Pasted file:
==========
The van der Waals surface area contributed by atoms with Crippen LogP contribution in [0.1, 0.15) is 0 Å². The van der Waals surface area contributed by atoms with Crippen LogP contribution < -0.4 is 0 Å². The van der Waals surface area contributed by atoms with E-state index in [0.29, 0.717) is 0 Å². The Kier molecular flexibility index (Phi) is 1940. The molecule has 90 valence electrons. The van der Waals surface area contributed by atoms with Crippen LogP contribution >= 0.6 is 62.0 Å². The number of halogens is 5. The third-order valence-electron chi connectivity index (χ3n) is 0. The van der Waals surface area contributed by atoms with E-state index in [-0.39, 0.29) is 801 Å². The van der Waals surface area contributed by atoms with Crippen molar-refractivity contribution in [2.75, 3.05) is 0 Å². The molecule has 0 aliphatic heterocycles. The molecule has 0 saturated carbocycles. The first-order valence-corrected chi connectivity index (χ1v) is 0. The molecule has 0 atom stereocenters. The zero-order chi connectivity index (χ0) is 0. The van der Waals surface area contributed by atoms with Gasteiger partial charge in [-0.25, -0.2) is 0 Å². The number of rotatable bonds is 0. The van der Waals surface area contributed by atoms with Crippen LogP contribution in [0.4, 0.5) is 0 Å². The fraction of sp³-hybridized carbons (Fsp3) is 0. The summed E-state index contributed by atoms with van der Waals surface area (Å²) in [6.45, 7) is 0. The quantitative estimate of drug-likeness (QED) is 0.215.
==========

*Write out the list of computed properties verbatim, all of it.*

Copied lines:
The van der Waals surface area contributed by atoms with Crippen LogP contribution in [0.1, 0.15) is 0 Å². The van der Waals surface area contributed by atoms with Crippen LogP contribution < -0.4 is 0 Å². The van der Waals surface area contributed by atoms with E-state index in [0.29, 0.717) is 0 Å². The Kier molecular flexibility index (Phi) is 1940. The molecule has 90 valence electrons. The van der Waals surface area contributed by atoms with Crippen LogP contribution >= 0.6 is 62.0 Å². The number of halogens is 5. The third-order valence-electron chi connectivity index (χ3n) is 0. The van der Waals surface area contributed by atoms with E-state index in [-0.39, 0.29) is 801 Å². The van der Waals surface area contributed by atoms with Crippen molar-refractivity contribution in [2.75, 3.05) is 0 Å². The molecule has 0 aliphatic heterocycles. The molecule has 0 saturated carbocycles. The first-order valence-corrected chi connectivity index (χ1v) is 0. The molecule has 0 atom stereocenters. The zero-order chi connectivity index (χ0) is 0. The van der Waals surface area contributed by atoms with Gasteiger partial charge in [-0.25, -0.2) is 0 Å². The number of rotatable bonds is 0. The van der Waals surface area contributed by atoms with Crippen LogP contribution in [0.4, 0.5) is 0 Å². The fraction of sp³-hybridized carbons (Fsp3) is 0. The summed E-state index contributed by atoms with van der Waals surface area (Å²) in [6.45, 7) is 0. The quantitative estimate of drug-likeness (QED) is 0.215.